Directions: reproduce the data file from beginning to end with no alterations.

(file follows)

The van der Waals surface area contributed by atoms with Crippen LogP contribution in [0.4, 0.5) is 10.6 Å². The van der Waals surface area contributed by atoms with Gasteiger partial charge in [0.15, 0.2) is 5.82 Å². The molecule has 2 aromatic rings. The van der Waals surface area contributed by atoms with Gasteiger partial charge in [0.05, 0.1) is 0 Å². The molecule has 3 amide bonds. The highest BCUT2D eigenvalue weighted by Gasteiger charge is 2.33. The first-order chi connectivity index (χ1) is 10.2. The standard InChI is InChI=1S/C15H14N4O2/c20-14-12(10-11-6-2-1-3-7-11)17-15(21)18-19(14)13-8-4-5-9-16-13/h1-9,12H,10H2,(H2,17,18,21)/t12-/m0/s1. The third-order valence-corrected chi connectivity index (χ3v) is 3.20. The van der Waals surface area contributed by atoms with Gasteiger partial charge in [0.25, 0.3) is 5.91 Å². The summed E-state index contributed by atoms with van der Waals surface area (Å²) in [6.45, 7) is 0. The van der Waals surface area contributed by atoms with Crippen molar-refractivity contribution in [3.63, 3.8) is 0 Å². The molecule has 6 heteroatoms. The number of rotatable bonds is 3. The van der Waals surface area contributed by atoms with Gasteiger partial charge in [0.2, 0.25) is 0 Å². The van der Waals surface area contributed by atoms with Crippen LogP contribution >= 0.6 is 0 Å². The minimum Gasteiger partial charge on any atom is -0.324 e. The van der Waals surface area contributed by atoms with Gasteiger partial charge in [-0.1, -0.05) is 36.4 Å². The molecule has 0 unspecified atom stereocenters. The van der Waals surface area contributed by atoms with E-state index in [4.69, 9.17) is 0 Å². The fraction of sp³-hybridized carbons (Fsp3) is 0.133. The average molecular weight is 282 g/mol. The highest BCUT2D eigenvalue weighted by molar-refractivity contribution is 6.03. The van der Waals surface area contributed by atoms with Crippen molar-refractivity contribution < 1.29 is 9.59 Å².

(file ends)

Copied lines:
The van der Waals surface area contributed by atoms with Crippen LogP contribution in [0.4, 0.5) is 10.6 Å². The van der Waals surface area contributed by atoms with Gasteiger partial charge in [0.15, 0.2) is 5.82 Å². The molecule has 2 aromatic rings. The van der Waals surface area contributed by atoms with Gasteiger partial charge in [0.05, 0.1) is 0 Å². The molecule has 3 amide bonds. The highest BCUT2D eigenvalue weighted by Gasteiger charge is 2.33. The first-order chi connectivity index (χ1) is 10.2. The standard InChI is InChI=1S/C15H14N4O2/c20-14-12(10-11-6-2-1-3-7-11)17-15(21)18-19(14)13-8-4-5-9-16-13/h1-9,12H,10H2,(H2,17,18,21)/t12-/m0/s1. The third-order valence-corrected chi connectivity index (χ3v) is 3.20. The van der Waals surface area contributed by atoms with Gasteiger partial charge in [0.25, 0.3) is 5.91 Å². The summed E-state index contributed by atoms with van der Waals surface area (Å²) in [6.45, 7) is 0. The van der Waals surface area contributed by atoms with Crippen molar-refractivity contribution in [3.63, 3.8) is 0 Å². The molecule has 6 heteroatoms. The number of rotatable bonds is 3. The van der Waals surface area contributed by atoms with Gasteiger partial charge in [0.2, 0.25) is 0 Å². The van der Waals surface area contributed by atoms with Crippen LogP contribution >= 0.6 is 0 Å². The minimum Gasteiger partial charge on any atom is -0.324 e. The van der Waals surface area contributed by atoms with Gasteiger partial charge in [-0.1, -0.05) is 36.4 Å². The molecule has 0 unspecified atom stereocenters. The van der Waals surface area contributed by atoms with E-state index in [4.69, 9.17) is 0 Å². The fraction of sp³-hybridized carbons (Fsp3) is 0.133. The average molecular weight is 282 g/mol. The highest BCUT2D eigenvalue weighted by molar-refractivity contribution is 6.03. The van der Waals surface area contributed by atoms with Crippen molar-refractivity contribution < 1.29 is 9.59 Å².